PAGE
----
I think we’re approaching a meeting of the minds, here.
That’s a scary thought…for one of us, at least! ; )
I’m satisfied to symbolically represent altitude on a dice or a dial, while I physically move my models around on a flat table and point them at one another.
No disagreement on altitude representation – it is one of the chief obstacles to the genre (whether in constructing stands or learning to see the third dimension via markers).
Where new ground can be broken, imo, is when it comes to applying the ‘theater of the mind’ to the ‘point them at one another’ facet ubiquitous in games. The ‘pilot/maneuver check’ in “…Coffins” seems to do this, insofar as it represents movement of the aircraft not displayed by the model on the tabletop (or directed/controlled by the player) but is instead abstractly represented by a die roll – the details of that movement are left to the players’ imaginations. (This is exactly the way I use a ‘movement test’ in my rules, btw, so it stood out to me.)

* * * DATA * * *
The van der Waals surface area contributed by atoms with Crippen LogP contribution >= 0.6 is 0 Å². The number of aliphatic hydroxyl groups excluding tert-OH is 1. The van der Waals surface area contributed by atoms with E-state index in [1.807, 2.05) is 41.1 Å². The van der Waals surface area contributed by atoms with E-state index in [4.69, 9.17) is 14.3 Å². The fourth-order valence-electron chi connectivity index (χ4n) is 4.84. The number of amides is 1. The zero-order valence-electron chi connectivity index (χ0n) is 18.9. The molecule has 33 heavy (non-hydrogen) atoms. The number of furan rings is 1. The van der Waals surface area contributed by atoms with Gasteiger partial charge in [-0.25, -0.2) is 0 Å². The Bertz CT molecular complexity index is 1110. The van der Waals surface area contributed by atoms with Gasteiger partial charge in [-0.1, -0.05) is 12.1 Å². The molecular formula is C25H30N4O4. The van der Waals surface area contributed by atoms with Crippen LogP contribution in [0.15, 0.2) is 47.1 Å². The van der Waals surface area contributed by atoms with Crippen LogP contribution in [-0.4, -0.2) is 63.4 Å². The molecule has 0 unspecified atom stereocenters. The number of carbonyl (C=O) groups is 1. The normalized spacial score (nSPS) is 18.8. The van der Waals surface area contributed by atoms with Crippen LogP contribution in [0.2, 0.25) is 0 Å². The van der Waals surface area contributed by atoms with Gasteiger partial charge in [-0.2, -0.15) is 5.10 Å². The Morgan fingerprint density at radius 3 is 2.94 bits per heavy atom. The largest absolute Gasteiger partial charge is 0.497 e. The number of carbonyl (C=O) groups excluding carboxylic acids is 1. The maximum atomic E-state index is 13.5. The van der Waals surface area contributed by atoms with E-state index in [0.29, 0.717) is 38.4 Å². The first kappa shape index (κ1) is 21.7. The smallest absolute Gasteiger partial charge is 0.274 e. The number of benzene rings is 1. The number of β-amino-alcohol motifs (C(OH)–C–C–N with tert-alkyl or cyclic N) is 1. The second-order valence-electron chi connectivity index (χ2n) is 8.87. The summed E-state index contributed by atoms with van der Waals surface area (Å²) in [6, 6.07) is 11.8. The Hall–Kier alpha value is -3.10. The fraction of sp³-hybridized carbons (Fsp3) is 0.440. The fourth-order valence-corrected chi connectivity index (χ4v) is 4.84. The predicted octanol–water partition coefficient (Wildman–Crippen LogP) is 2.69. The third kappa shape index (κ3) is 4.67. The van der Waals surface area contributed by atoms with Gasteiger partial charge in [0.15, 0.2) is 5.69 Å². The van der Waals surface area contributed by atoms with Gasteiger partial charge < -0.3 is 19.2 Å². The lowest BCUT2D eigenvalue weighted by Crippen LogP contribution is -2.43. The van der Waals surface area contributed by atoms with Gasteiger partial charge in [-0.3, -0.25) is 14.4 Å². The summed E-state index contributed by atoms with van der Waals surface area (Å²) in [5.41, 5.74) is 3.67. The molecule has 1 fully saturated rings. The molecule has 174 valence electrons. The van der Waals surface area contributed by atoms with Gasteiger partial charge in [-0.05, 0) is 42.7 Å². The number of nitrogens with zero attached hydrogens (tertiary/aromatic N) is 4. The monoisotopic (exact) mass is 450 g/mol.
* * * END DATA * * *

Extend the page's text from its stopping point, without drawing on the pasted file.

My question (to all, though sort of directed at Tom since it’s his game…) is whether the other ‘pointing’ of the model (within the scope of combat maneuvering, not moving around the battlefield) can be treated in the same manner?